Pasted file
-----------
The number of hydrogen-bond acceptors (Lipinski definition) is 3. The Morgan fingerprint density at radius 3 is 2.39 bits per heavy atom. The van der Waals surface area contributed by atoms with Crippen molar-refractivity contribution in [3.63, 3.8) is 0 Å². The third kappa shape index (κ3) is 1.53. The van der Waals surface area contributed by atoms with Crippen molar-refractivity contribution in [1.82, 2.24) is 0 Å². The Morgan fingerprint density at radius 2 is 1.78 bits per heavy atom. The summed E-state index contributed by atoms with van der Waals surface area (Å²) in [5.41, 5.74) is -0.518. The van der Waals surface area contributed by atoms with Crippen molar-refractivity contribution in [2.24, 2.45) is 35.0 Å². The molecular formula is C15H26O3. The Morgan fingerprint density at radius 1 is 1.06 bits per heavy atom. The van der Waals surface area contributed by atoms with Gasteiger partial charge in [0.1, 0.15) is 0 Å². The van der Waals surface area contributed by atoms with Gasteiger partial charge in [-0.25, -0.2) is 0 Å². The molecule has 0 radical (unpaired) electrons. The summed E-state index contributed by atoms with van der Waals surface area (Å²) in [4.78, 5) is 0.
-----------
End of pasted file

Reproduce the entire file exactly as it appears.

The number of hydrogen-bond acceptors (Lipinski definition) is 3. The Morgan fingerprint density at radius 3 is 2.39 bits per heavy atom. The van der Waals surface area contributed by atoms with Crippen molar-refractivity contribution in [3.63, 3.8) is 0 Å². The third kappa shape index (κ3) is 1.53. The van der Waals surface area contributed by atoms with Crippen molar-refractivity contribution in [1.82, 2.24) is 0 Å². The Morgan fingerprint density at radius 2 is 1.78 bits per heavy atom. The summed E-state index contributed by atoms with van der Waals surface area (Å²) in [5.41, 5.74) is -0.518. The van der Waals surface area contributed by atoms with Crippen molar-refractivity contribution in [2.24, 2.45) is 35.0 Å². The molecular formula is C15H26O3. The Morgan fingerprint density at radius 1 is 1.06 bits per heavy atom. The van der Waals surface area contributed by atoms with Gasteiger partial charge in [0.1, 0.15) is 0 Å². The van der Waals surface area contributed by atoms with Gasteiger partial charge in [-0.25, -0.2) is 0 Å². The molecule has 0 radical (unpaired) electrons. The summed E-state index contributed by atoms with van der Waals surface area (Å²) in [4.78, 5) is 0.